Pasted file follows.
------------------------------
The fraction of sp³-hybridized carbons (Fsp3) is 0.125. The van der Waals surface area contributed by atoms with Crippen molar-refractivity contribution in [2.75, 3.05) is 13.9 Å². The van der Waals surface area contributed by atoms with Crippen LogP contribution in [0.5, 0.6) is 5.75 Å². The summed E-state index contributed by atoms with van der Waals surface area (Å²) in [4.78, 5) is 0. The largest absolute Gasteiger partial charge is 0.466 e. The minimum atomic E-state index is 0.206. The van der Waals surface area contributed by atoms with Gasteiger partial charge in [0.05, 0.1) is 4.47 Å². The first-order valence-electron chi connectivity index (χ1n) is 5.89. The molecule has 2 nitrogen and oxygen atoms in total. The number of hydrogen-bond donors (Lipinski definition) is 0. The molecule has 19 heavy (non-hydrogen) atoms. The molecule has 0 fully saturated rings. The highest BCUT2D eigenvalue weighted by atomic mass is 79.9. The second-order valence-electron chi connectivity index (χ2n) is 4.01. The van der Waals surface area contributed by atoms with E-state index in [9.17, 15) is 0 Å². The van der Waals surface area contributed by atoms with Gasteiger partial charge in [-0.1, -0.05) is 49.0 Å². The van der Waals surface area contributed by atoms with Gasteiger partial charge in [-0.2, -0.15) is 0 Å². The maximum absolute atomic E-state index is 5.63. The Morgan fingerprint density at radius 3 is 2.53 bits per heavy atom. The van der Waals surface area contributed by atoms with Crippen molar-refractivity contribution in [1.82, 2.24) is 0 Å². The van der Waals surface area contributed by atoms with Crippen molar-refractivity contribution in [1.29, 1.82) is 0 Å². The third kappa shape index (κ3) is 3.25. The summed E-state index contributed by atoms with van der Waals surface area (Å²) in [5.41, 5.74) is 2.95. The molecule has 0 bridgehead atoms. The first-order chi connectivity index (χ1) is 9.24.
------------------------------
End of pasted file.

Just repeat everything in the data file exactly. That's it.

The fraction of sp³-hybridized carbons (Fsp3) is 0.125. The van der Waals surface area contributed by atoms with Crippen molar-refractivity contribution in [2.75, 3.05) is 13.9 Å². The van der Waals surface area contributed by atoms with Crippen LogP contribution in [0.5, 0.6) is 5.75 Å². The summed E-state index contributed by atoms with van der Waals surface area (Å²) in [4.78, 5) is 0. The largest absolute Gasteiger partial charge is 0.466 e. The minimum atomic E-state index is 0.206. The van der Waals surface area contributed by atoms with Gasteiger partial charge in [0.05, 0.1) is 4.47 Å². The first-order valence-electron chi connectivity index (χ1n) is 5.89. The molecule has 2 nitrogen and oxygen atoms in total. The number of hydrogen-bond donors (Lipinski definition) is 0. The molecule has 19 heavy (non-hydrogen) atoms. The molecule has 0 fully saturated rings. The highest BCUT2D eigenvalue weighted by atomic mass is 79.9. The second-order valence-electron chi connectivity index (χ2n) is 4.01. The van der Waals surface area contributed by atoms with E-state index in [9.17, 15) is 0 Å². The van der Waals surface area contributed by atoms with Gasteiger partial charge in [-0.1, -0.05) is 49.0 Å². The van der Waals surface area contributed by atoms with Gasteiger partial charge in [-0.2, -0.15) is 0 Å². The maximum absolute atomic E-state index is 5.63. The Morgan fingerprint density at radius 3 is 2.53 bits per heavy atom. The van der Waals surface area contributed by atoms with Crippen molar-refractivity contribution in [1.82, 2.24) is 0 Å². The van der Waals surface area contributed by atoms with Crippen molar-refractivity contribution in [1.29, 1.82) is 0 Å². The third kappa shape index (κ3) is 3.25. The summed E-state index contributed by atoms with van der Waals surface area (Å²) in [5.41, 5.74) is 2.95. The molecule has 0 bridgehead atoms. The first-order chi connectivity index (χ1) is 9.24.